Central shopping district of Xujiahui
|Literal meaning||Xu family junction|
Xujiahui, also spelt Zikawei or Ziccawei from Shanghainese, is a locality in Shanghai, China. It is a historic area of commerce and culture administratively within Xuhui District, which is named after the locality. The area is a well-known precinct for shopping and entertainment in Shanghai. It is served by the Xujiahui Station of the Shanghai Metro.
Xujiahui literally means "Xu's junction" - or, more precisely, "property of Xu family at the junction of two rivers" in Mandarin. The "Xu family" refers to the family of Xu Guangqi (1562–1633), China's most notable Catholic convert. Most of what is now Xujiahui was once the ancestral home of the Xu family. Baptized by famed Italian Jesuit, Matteo Ricci, Xu Guangqi and his descendants donated large plots of land to the Catholic Church, including the site of the St. Ignatius Cathedral.
Pronounced in the Shanghainese dialect of Wu Chinese, it is called "zi-ga-wei". During the 18th century it was known by Shanghai's western residents as "Ziccawei" or "Siccawei" (English) or "Zikawei" or "Zi-ka-wei" (French). These names survive in the names of some institutions, such as the Bibliotheca Zi-Ka-Wei, and the area is still listed in a number of contemporary guidebooks and literature as "Zikawei" or some variant thereof.
With land donated by Xu Guangqi's family and those acquired by other means, the Society of Jesus established a grand cathedral as well as an entire one square mile complex that covers most of present-day Xujiahui. In addition to the cathedral, the French Jesuits also built orphanages, monasteries, schools, libraries and the Xujiahui observatory (now the Shanghai Bureau of Meteorology).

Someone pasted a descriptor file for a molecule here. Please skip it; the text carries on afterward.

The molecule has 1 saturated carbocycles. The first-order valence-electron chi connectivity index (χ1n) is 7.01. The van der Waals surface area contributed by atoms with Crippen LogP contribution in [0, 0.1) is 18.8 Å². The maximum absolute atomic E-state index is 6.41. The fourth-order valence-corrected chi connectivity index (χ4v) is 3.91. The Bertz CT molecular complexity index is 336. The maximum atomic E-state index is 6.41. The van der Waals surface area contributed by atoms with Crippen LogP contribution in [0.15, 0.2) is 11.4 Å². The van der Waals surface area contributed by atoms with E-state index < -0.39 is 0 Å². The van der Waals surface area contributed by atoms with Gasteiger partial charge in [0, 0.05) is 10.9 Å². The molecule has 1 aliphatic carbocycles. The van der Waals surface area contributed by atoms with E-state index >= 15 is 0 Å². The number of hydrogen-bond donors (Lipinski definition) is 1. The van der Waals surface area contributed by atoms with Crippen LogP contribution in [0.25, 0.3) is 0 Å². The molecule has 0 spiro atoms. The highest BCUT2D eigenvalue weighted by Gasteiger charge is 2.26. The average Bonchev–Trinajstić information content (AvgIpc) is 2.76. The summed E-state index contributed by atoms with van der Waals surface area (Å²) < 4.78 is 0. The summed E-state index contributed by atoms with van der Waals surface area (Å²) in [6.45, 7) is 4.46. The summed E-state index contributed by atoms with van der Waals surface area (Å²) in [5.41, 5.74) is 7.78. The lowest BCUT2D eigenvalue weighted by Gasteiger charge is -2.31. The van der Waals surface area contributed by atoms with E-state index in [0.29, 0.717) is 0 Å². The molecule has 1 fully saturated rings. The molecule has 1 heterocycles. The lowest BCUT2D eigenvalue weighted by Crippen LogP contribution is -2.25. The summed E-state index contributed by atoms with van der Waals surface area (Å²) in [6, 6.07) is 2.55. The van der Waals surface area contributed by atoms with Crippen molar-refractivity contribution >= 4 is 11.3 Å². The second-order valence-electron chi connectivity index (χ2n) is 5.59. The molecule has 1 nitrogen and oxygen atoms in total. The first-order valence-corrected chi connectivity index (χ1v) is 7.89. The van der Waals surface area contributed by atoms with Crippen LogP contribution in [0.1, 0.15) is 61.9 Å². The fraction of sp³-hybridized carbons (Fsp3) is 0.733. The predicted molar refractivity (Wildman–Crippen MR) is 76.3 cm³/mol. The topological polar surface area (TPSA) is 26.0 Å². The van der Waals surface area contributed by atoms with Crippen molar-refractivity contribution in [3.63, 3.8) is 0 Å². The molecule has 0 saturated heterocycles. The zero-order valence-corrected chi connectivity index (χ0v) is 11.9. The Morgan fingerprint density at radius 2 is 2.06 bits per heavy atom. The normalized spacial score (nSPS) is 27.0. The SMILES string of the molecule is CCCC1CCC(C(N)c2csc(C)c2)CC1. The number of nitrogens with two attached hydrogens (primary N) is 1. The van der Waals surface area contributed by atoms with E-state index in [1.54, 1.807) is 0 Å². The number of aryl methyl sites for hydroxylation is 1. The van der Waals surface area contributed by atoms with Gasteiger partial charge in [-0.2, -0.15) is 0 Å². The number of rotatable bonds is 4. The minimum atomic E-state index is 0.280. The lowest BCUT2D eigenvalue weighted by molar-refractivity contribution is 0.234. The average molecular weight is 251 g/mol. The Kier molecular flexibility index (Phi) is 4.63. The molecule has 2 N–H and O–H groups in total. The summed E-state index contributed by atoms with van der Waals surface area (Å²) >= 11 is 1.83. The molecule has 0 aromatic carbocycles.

In time to become the stronghold of Catholics in East Asia, one of the first structures to be built by the Jesuits was the St. Ignatius Cathedral in 1847, later reconstructed in 1906. The Cathedral is located on what is now known as North Caoxi Road and is still referred to in English as the St. Ignatius Cathedral. The sign on the street calls it simply "Catholic Church." The cathedral was featured in the opening scenes of Steven Spielberg's 1987 film Empire of the Sun.
A number of other structures survive from its days as a centre of Catholicism. One is Xuhui College on 68 Hongqiao Road, now renamed Xuhui High School (or Xuhui Middle School). Established by Jesus in 1850, Xuhui (St. Ignatius) College was the first educational institution in China to offer a fully western curriculum. Another is the Bibliotheca Zikawei (or Bibliotheque de Mission), now a branch of Shanghai Library, adjacent to the cathedral. Several of the convent buildings scattered around Xujiahui are still visible in various states of preservation: one (structurally modified but still recognisable) serves as the office of the Xuhui District Government and People's Procurate. The Tou-Se-We Orphanage (in Mandarin: Tushanwan) operated by the church, whose workshops supplied much of the religious art on Xujiahui's religious buildings, is half a mile to the south of Xujiahui junction; the sole surviving building of the orphanage is now the Tou-Se-We Museum.